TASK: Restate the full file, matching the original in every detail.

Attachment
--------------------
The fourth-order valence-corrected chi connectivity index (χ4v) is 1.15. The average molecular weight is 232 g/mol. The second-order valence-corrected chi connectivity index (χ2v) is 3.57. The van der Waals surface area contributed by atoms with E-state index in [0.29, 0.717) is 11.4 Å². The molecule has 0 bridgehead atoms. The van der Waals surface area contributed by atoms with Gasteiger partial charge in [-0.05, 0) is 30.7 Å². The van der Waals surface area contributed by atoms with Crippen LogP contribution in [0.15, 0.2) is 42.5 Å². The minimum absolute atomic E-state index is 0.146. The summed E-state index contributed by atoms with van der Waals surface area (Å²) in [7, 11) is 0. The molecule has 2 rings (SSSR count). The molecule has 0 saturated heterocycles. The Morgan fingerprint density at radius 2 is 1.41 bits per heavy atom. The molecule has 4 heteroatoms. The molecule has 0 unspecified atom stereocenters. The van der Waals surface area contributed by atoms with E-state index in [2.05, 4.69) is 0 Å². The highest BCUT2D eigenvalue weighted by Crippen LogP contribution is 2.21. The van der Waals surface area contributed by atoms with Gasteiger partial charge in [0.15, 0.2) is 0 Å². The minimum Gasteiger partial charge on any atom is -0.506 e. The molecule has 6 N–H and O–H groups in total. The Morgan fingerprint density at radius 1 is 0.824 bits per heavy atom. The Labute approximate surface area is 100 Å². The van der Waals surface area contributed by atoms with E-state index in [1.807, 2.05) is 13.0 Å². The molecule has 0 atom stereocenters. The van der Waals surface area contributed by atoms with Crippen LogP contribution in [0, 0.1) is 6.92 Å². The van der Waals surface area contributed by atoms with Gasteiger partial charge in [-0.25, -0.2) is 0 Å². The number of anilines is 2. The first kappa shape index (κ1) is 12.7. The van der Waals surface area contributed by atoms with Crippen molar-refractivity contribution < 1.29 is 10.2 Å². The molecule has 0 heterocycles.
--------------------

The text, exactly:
The fourth-order valence-corrected chi connectivity index (χ4v) is 1.15. The average molecular weight is 232 g/mol. The second-order valence-corrected chi connectivity index (χ2v) is 3.57. The van der Waals surface area contributed by atoms with E-state index in [0.29, 0.717) is 11.4 Å². The molecule has 0 bridgehead atoms. The van der Waals surface area contributed by atoms with Gasteiger partial charge in [-0.05, 0) is 30.7 Å². The van der Waals surface area contributed by atoms with Crippen LogP contribution in [0.15, 0.2) is 42.5 Å². The minimum absolute atomic E-state index is 0.146. The summed E-state index contributed by atoms with van der Waals surface area (Å²) in [7, 11) is 0. The molecule has 2 rings (SSSR count). The molecule has 0 saturated heterocycles. The Morgan fingerprint density at radius 2 is 1.41 bits per heavy atom. The molecule has 4 heteroatoms. The molecule has 0 unspecified atom stereocenters. The van der Waals surface area contributed by atoms with E-state index in [2.05, 4.69) is 0 Å². The highest BCUT2D eigenvalue weighted by Crippen LogP contribution is 2.21. The van der Waals surface area contributed by atoms with Gasteiger partial charge in [0.15, 0.2) is 0 Å². The minimum Gasteiger partial charge on any atom is -0.506 e. The molecule has 6 N–H and O–H groups in total. The Morgan fingerprint density at radius 1 is 0.824 bits per heavy atom. The Labute approximate surface area is 100 Å². The van der Waals surface area contributed by atoms with E-state index in [1.807, 2.05) is 13.0 Å². The molecule has 0 atom stereocenters. The van der Waals surface area contributed by atoms with Crippen LogP contribution in [0, 0.1) is 6.92 Å². The van der Waals surface area contributed by atoms with Gasteiger partial charge in [-0.25, -0.2) is 0 Å². The number of anilines is 2. The first kappa shape index (κ1) is 12.7. The van der Waals surface area contributed by atoms with Crippen molar-refractivity contribution < 1.29 is 10.2 Å². The molecule has 0 heterocycles.